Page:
Corpses are piling up in the capital city of a European country again, and the main beneficiary of the ongoing Grand Guignol is now the celebrated master of ceremonies at an international sporting competition.
As of this writing, Ukraine is drawing to a close the bloodiest day of a 72-hour pogrom. Dozens have been killed. The government of Viktor Yanukovych, having lost all credibility weeks ago, has decided to behave as if it now has nothing to lose and no one, outside of Moscow, to impress.
“Government” may in fact be too strong a term to use to describe what’s left of power structures. Yanukovych already appears more warlord than president. His police force has been firing indiscriminately into the crowds with automatic weapons, joined by roving gangs of loyalist paramilitary units—titushki—who are conspicuous by their own automatic weapons and their yellow arm bands, the latter to keep the police from shooting at them. Hotels have become field hospitals. Bodies of protestors have been found without heads; others have been laid out in rows reminiscent of Aleppo.
Two Ukrainian journalists were recently yanked out of taxis and beaten savagely, one shot in the chest and killed. Evidence of execution-style gunshots with armor-piercing bullets has emerged. Ukrainian authorities, too, have been shot and killed in what now threatens to become all-out civil war and certainly has the telltale signs of one. Barricades erected line the Maidan, or Independence Square in Kiev, as they do in other cities around the country, sometimes with World War II cannons-cum-monuments. Tires and government buildings have been set alight with Molotov cocktails, their fires burning through the night amidst strangely playful green laser light shows. Before long, this mood suggests, someone’s tanks will be rolling into city streets in a replay of Hungary in 1956 or Prague in 1968.
Perhaps the most salient development today was the report that Russia’s spetsnaz (special forces) have been deployed by Putin to help put down what was once a peaceful protest movement, but now is seen as a mayhem of Molotov cocktails and riots. According to Tyzhden, a Ukrainian weekly, one such officer was “captured” by protestors and displayed before the Euromaidan masses today, his martial insignia of a double-headed eagle, proof to many, if proof were needed, of where he came from and who’s actually running the show in Kiev. (Toomas Hendrik Ilves, the president of Estonia, who knows something about Russia’s infiltration of its next-door neighbors, credited this report as plausible and tweeted a link to the Tyzhden article. The Russian embassy in Tallinn accused him of spreading “lying tweets”—before deleting the accusation.)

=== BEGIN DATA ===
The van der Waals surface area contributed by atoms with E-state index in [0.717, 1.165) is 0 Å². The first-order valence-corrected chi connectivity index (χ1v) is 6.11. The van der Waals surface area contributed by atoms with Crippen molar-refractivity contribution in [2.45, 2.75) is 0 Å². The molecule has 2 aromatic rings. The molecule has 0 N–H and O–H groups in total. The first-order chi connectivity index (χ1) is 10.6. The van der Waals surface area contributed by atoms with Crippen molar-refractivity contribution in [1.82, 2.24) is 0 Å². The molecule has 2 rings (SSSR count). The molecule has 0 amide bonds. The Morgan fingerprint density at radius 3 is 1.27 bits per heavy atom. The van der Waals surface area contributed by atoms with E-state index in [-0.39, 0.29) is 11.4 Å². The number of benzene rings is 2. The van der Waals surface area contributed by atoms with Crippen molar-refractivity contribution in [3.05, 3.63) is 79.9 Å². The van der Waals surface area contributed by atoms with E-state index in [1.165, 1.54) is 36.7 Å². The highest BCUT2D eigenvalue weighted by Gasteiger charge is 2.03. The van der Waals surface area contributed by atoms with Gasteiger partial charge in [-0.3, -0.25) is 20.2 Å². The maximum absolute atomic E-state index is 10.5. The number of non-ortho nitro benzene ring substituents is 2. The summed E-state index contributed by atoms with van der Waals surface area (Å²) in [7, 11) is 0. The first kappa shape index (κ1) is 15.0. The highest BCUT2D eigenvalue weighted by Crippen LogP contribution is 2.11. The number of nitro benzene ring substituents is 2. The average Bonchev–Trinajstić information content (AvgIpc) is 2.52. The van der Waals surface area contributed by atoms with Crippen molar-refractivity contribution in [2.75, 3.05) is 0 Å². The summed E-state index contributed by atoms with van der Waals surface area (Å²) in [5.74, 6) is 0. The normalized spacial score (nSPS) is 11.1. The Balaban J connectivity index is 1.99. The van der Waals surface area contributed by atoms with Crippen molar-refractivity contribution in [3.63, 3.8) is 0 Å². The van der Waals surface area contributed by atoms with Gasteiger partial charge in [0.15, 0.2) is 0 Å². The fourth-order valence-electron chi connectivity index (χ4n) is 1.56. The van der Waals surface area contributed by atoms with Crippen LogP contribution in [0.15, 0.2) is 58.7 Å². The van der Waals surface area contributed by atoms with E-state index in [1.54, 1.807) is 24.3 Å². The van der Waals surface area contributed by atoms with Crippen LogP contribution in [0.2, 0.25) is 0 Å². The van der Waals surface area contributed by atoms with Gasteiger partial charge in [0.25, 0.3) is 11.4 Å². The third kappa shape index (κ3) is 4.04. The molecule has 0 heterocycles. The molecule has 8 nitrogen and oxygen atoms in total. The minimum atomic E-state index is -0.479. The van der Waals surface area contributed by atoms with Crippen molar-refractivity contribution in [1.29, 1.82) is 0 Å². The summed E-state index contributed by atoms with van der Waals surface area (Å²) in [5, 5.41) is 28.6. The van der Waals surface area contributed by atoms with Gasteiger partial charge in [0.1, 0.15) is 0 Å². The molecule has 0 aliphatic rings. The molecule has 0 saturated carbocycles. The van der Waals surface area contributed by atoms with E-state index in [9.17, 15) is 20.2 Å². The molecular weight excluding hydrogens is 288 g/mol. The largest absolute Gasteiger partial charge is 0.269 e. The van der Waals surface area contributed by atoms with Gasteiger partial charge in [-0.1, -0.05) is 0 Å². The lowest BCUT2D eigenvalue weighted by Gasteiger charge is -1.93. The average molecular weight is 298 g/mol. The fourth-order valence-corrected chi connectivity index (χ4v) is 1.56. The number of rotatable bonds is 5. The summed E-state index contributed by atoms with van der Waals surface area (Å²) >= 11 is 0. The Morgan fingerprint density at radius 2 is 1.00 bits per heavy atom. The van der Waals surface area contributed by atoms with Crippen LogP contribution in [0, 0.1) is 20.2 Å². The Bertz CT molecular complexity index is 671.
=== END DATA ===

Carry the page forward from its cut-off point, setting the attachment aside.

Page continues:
Why did I say it was alarming that this present state of affairs was not foreseen by the West? Because Putin told us what was imminent. He always has the courtesy to notify in advance, even if we choose not to listen.
Perhaps the most salient development today was the report that Russia’s spetsnaz (special forces) have been deployed by Putin to help put down what was once a peaceful protest movement, but now is seen as a mayhem of Molotov cocktails and riots.
Sergei Glazev is his right-hand-man on Russia’s “integration” with Ukraine, which is more properly understood as re-colonization. Yanuykovych “has a choice,” Glazev last month told the house organ of Gazprom, Russia’s state-owned gas company and, up until now, Putin’s preferred tool for getting what he wants out of Europe. “Either he defends Ukrainian statehood and puts down the insurrection…or he risks losing power, in which case Ukraine faces growing chaos and internal conflict with no escape to be seen.”
The consequences for not putting down the “insurrection” were further spelled out by the Kremlin. When Yanukovych appeared to go wobbly and offered conciliatory gestures to the opposition late last month (like an Arab dictator in trouble, he sacked and swapped his cabinet, mainly for cosmetic effect, in January), Putin threatened to withhold the $15 billion loan which first enticed Yanukovych to defy the majority of Ukrainians by quashing a very modest but symbolically important association agreement with the European Union. Was it a coincidence, then, that the first day the shooting started—Monday—was also the day that Putin’s Finance Ministry announced that Yanukovych’s punishment would not be meted out and that $2 billion of that loan would instead be dispensed after all? Dialogue may get you trade agreements with Brussels, but crushing skulls gets keeps the bribes coming from Moscow.